More Cowbell and Short Stays

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Jul 312012

How great was Marianne Vos’s Olympic Gold? First Wiggins hauls some major sideburn action into Paris and then Vos takes a brutal-looking rain-soaked women’s race in–if I’m not mistaken–a skinsuit. It was tough to explain to the kids why I was waving a cowbell at the TV.

It’s been one hell of a busy few weeks. The 2013 NoTubes catalog looks to finally be ready to head to print. I’d written parts of that all across the country, including a Holiday Inn laundry room., on the other hand, is just kicking into high gear in anticipation of a launch date that already can’t happen fast enough. It’s all been sufficiently panic-inducing to pull a guy off his pet personal project, which by necessity has to get whatever time I have left at the end of the day start of the next day.

Still, I was able to do a little reworking during my last round of PF30 conversion revisions. I wondered how short I could possible get the chainstays.

Now, there are a million and a half ways to cheat on chainstay length. My favorite is probably cranking up the bottom bracket height, but in Danzig’s case, that wasn’t an option. So the question becomes: how short can I get those chainstays for a bike with 29-inch wheels, a 12.77-inch bottom bracket height (can always go higher, but that’s as low as I’d go) and (let’s just figure) 130mm of travel. With some adjustments I went ahead and made, looks like Danzig might be able to drop chainstay length down below 17.4-inches.

That’s pretty short. It’s not a done deal, yet, but it’s close enough for me to say that’s now my target.

Thanks to Sugar Wheel Works and Digging into Axle Path

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Jul 302012

Thanks to Jude at Sugar Wheel Works, my old Independent Fabrications single-speed is slowly turning into a bike again. When NoTubes sent me some rims to help bring an old Industry Nine wheelset back from the dead, I was really looking forward to asking Jude to do the build. There’s just a great vibe to Sugar Wheel Works, which shares an enormous building with a bunch of other really interesting businesses. In addition to building wheels, Sugar Wheel Works also offers wheelbuilding classes. It’s a simple kind of business model–offer a service, plus classes on how to do it yourself–that seems to be growing. Only today I found out Carl Schlemowitz from Vicious Cycles is starting something similar with frame building and painting.

So the Indy Fab is on the way back to life. Now it’s down to sorting through boxes and trying to find the rest of the parts I need to finish piecing it together.

This weekend I also finished a pivot redesign on Project Danzig that relocated all the pivot points to allow for even more freedom of motion around the bottom bracket shell. The goal was to ensure ample room for PressFit 30 and similar bottom bracket diameters. In the process, I had to rebuild my main frame around the fresh pivot locations and recreate my axle path from the ground up (literally). Here’s an approximation of what it looks like right now.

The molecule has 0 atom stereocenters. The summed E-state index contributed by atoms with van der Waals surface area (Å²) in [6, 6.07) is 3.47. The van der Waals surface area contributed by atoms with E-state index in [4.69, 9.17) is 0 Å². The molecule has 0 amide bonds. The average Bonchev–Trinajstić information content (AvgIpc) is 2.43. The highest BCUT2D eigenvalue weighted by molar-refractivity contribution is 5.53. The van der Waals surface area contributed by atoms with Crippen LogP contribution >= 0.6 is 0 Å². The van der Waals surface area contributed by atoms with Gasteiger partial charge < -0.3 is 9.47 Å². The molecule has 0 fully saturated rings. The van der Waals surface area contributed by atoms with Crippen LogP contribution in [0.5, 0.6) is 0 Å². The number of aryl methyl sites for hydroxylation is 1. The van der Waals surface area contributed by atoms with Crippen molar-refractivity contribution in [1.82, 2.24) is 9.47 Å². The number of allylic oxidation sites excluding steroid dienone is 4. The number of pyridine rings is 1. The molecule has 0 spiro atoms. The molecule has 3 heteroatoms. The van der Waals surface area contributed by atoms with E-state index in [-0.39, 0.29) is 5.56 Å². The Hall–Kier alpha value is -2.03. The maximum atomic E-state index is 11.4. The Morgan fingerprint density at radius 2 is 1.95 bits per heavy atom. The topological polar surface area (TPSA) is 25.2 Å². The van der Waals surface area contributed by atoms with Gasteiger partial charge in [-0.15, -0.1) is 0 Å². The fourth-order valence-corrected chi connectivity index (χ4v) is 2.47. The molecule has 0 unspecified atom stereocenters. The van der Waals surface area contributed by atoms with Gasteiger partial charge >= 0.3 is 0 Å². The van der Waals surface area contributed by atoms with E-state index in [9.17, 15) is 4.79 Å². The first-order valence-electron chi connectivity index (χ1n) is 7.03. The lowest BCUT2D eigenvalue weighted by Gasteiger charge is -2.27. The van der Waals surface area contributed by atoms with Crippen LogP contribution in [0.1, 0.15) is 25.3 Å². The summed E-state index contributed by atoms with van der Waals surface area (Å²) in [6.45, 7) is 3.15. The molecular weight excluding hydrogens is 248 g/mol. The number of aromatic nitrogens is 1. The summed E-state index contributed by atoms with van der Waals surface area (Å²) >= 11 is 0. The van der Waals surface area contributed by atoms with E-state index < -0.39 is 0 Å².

We’ve looked at instant centers, axle paths and chains a bit, but one of the specific elements I’ve prioritized throughout all the iterations of this design has do with the relationship of the axle path to the chain. The drawing above illustrates my goal for the axle path.

How you arrange your pivots dictates not only how far rearward your axle can travel relative to its starting point, but at what point in the compression the axle is furthest away from the bike’s bottom bracket. As the axle travels upward, it has the opportunity to move rearward slightly. What I want with this design is for the point at which the axle is furthest away from the bottom bracket to be just past the sag point on the bike.

Why is that? Because chains aren’t elastic. Tension through the line of the chain will keep trying to pull the rear axle toward the bottom bracket shell. By designing a suspension system that needs to move rearward in order to keep compressing right at the point at which pedaling tries to pull the rear axle forward to counteract that rearward movement, the obvious goal is to cancel out pedaling forces. We’re talking halves of millimeters in some cases, but the objective is to turn the chain force into a positive when it comes to eliminating pedal bob.

Factor in the much larger wheels of a 29er or 650b bike, and it can become more challenging to align those two. It was a need to create a longer travel 29er that still had short chainstays that led me to design a frame in the first place. Going forward, I’ll try to explain a little more about the challenges of a bike with larger wheels, how axle path gets involved in all this, and how that led me to design this system.